I recently spent a few minutes over at the Grand Comics Database flipping through the database entries for the first hundred issues of Superman’s Girl Friend Lois Lane, looking for covers that might provide context for a comment regarding “the ‘unintentional’ surrealism of […] Silver Age Superman comics.” I rather hastily decided upon one cover from the Lois Lane series, and posted it along with two covers, which I had found by other means, from the run of Superman that began in 1939:
[CLICK IMAGES TO ENLARGE]
However, truth be told, the Lois Lane covers that really stood out for me in those first hundred issues were these three, with pencils by Curt Swan and inks by Stan Kaye (according to GCD):
They aren’t the most amusing or surreal or just plain odd Lois Lane covers, and they’re not the best drawn or the most flashy, but they have specific conceptual, emotional, and even aesthetic qualities — simplicity and restraint, for instance — that I appreciate. Thirteen casts Lois Lane as the woman in the lead mask — but unlike Dumas’ man in the iron mask, Lois’s imprisonment, which is both heartbreaking and ridiculously over the top, is not imposed on her but is her own self-punishment! I also find it amusing that, in the same way that she has already packed up her head in a grey box, Lois is packing a grey suitcase to leave Metropolis “for good” as she rebuffs Superman’s question, “What secret are you hiding from me?” Sixteen combines the notion that the beloved has a sort of hypnotic attraction for the one who loves him or her — “You’re just too good to be true/Can’t take my eyes off of you.” — with the old idea that “you always hurt the one you love.” And although Superman’s situation is desperate, I can’t help but laugh when he says, “Lois… take your eyes off me… go far away… you’ve become a menace to my life.” And finally, twenty eight, the most conventionally exciting of the three, nicely conveys the simultaneous feelings of horror, expectation, and even enchantment, that accompany any human journey into the unknown, and it does so through the contrast, intentional or not, between Lois’s frenzied exclamations — “Superman — Save me! I’m going too fast. I can’t stop! I’ll go to the end of space!” — and the frozen, wide-eyed intensity of the expression on her face! And again, Superman provides a bit of deadpan comic commentary: “Why did you follow me, when you didn’t know how to brake your super-speed?”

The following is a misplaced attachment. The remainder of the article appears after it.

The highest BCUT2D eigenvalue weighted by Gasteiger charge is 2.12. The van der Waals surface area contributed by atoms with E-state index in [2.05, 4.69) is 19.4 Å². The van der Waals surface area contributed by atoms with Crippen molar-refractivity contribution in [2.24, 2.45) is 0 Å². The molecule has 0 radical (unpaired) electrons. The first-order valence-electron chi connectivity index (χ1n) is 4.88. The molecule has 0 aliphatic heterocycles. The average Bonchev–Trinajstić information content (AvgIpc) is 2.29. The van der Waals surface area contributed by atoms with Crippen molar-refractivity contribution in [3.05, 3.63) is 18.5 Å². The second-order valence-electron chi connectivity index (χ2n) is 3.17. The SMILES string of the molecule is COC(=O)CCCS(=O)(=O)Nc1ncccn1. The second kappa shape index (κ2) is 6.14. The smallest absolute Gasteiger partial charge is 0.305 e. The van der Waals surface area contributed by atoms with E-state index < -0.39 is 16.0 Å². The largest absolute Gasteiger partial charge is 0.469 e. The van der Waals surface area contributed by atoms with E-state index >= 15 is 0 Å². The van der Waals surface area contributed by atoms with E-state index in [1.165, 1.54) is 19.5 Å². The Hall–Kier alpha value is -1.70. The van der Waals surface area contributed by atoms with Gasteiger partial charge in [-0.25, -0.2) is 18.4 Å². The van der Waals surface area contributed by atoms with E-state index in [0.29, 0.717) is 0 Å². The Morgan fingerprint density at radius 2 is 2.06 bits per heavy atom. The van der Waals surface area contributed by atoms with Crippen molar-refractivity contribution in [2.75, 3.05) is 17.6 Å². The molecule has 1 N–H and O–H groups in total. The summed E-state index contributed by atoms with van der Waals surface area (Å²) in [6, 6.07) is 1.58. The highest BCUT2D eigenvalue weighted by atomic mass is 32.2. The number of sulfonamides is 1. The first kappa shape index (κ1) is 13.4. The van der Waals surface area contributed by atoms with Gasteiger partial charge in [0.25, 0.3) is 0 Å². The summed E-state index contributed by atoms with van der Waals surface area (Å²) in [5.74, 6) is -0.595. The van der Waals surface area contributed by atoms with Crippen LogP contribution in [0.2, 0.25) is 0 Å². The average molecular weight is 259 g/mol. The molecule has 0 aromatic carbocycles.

Even the “large” images at GCD are small — which is the main reason why the images posted above are not from GCD — but if you start here, you can easily flip through all 137 issues of Superman’s Girl Friend Lois Lane and choose your own favourites. For your browsing convenience, each page includes “Next Issue” and “Previous Issue” links, where applicable. Enjoy!